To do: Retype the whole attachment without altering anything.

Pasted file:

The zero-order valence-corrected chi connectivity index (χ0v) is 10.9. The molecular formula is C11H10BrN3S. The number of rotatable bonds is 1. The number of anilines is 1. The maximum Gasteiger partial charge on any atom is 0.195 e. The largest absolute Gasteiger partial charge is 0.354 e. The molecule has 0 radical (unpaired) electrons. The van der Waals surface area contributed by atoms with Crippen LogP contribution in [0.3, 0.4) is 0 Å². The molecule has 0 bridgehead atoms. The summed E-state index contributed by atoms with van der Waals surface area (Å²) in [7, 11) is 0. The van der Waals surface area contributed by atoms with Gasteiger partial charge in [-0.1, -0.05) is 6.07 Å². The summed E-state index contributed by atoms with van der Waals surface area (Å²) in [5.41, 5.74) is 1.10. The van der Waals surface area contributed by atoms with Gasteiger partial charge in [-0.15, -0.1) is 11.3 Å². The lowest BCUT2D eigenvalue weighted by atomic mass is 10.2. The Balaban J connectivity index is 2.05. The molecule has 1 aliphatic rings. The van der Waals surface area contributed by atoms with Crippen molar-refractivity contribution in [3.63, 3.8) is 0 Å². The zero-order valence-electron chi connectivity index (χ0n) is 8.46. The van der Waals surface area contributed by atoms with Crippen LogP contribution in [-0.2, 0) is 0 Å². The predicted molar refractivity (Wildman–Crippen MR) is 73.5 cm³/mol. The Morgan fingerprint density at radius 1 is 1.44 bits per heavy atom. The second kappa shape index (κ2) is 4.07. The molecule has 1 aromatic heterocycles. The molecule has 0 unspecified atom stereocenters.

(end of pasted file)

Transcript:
The zero-order valence-corrected chi connectivity index (χ0v) is 10.9. The molecular formula is C11H10BrN3S. The number of rotatable bonds is 1. The number of anilines is 1. The maximum Gasteiger partial charge on any atom is 0.195 e. The largest absolute Gasteiger partial charge is 0.354 e. The molecule has 0 radical (unpaired) electrons. The van der Waals surface area contributed by atoms with Crippen LogP contribution in [0.3, 0.4) is 0 Å². The molecule has 0 bridgehead atoms. The summed E-state index contributed by atoms with van der Waals surface area (Å²) in [7, 11) is 0. The van der Waals surface area contributed by atoms with Gasteiger partial charge in [-0.1, -0.05) is 6.07 Å². The summed E-state index contributed by atoms with van der Waals surface area (Å²) in [5.41, 5.74) is 1.10. The van der Waals surface area contributed by atoms with Gasteiger partial charge in [-0.15, -0.1) is 11.3 Å². The lowest BCUT2D eigenvalue weighted by atomic mass is 10.2. The Balaban J connectivity index is 2.05. The molecule has 1 aliphatic rings. The van der Waals surface area contributed by atoms with Crippen molar-refractivity contribution in [3.63, 3.8) is 0 Å². The zero-order valence-electron chi connectivity index (χ0n) is 8.46. The van der Waals surface area contributed by atoms with Crippen LogP contribution in [-0.2, 0) is 0 Å². The predicted molar refractivity (Wildman–Crippen MR) is 73.5 cm³/mol. The Morgan fingerprint density at radius 1 is 1.44 bits per heavy atom. The second kappa shape index (κ2) is 4.07. The molecule has 1 aromatic heterocycles. The molecule has 0 unspecified atom stereocenters.